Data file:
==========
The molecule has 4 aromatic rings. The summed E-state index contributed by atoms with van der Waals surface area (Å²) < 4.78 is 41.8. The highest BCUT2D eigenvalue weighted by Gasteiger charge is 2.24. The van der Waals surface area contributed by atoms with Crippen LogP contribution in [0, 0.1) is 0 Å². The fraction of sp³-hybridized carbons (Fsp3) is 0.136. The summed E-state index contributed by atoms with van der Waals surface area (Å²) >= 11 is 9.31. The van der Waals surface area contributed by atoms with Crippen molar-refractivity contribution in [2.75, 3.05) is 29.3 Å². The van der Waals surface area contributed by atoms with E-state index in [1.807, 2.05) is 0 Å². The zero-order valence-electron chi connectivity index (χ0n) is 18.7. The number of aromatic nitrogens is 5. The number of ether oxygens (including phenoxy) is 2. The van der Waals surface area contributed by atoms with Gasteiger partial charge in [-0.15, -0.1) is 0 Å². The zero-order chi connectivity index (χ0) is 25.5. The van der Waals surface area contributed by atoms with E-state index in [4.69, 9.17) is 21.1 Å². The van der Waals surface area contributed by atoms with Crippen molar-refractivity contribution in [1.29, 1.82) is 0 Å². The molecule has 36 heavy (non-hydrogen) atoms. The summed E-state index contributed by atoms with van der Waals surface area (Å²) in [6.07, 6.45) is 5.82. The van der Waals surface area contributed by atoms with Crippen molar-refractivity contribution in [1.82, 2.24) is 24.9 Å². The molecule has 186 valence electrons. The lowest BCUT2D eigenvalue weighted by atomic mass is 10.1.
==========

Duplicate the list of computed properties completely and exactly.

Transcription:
The molecule has 4 aromatic rings. The summed E-state index contributed by atoms with van der Waals surface area (Å²) < 4.78 is 41.8. The highest BCUT2D eigenvalue weighted by Gasteiger charge is 2.24. The van der Waals surface area contributed by atoms with Crippen LogP contribution in [0, 0.1) is 0 Å². The fraction of sp³-hybridized carbons (Fsp3) is 0.136. The summed E-state index contributed by atoms with van der Waals surface area (Å²) >= 11 is 9.31. The van der Waals surface area contributed by atoms with Crippen molar-refractivity contribution in [2.75, 3.05) is 29.3 Å². The van der Waals surface area contributed by atoms with E-state index in [1.807, 2.05) is 0 Å². The zero-order valence-electron chi connectivity index (χ0n) is 18.7. The number of aromatic nitrogens is 5. The number of ether oxygens (including phenoxy) is 2. The van der Waals surface area contributed by atoms with Gasteiger partial charge in [-0.15, -0.1) is 0 Å². The zero-order chi connectivity index (χ0) is 25.5. The van der Waals surface area contributed by atoms with E-state index in [4.69, 9.17) is 21.1 Å². The van der Waals surface area contributed by atoms with Crippen molar-refractivity contribution in [1.29, 1.82) is 0 Å². The molecule has 36 heavy (non-hydrogen) atoms. The summed E-state index contributed by atoms with van der Waals surface area (Å²) in [6.07, 6.45) is 5.82. The van der Waals surface area contributed by atoms with Crippen molar-refractivity contribution in [1.82, 2.24) is 24.9 Å². The molecule has 186 valence electrons. The lowest BCUT2D eigenvalue weighted by atomic mass is 10.1.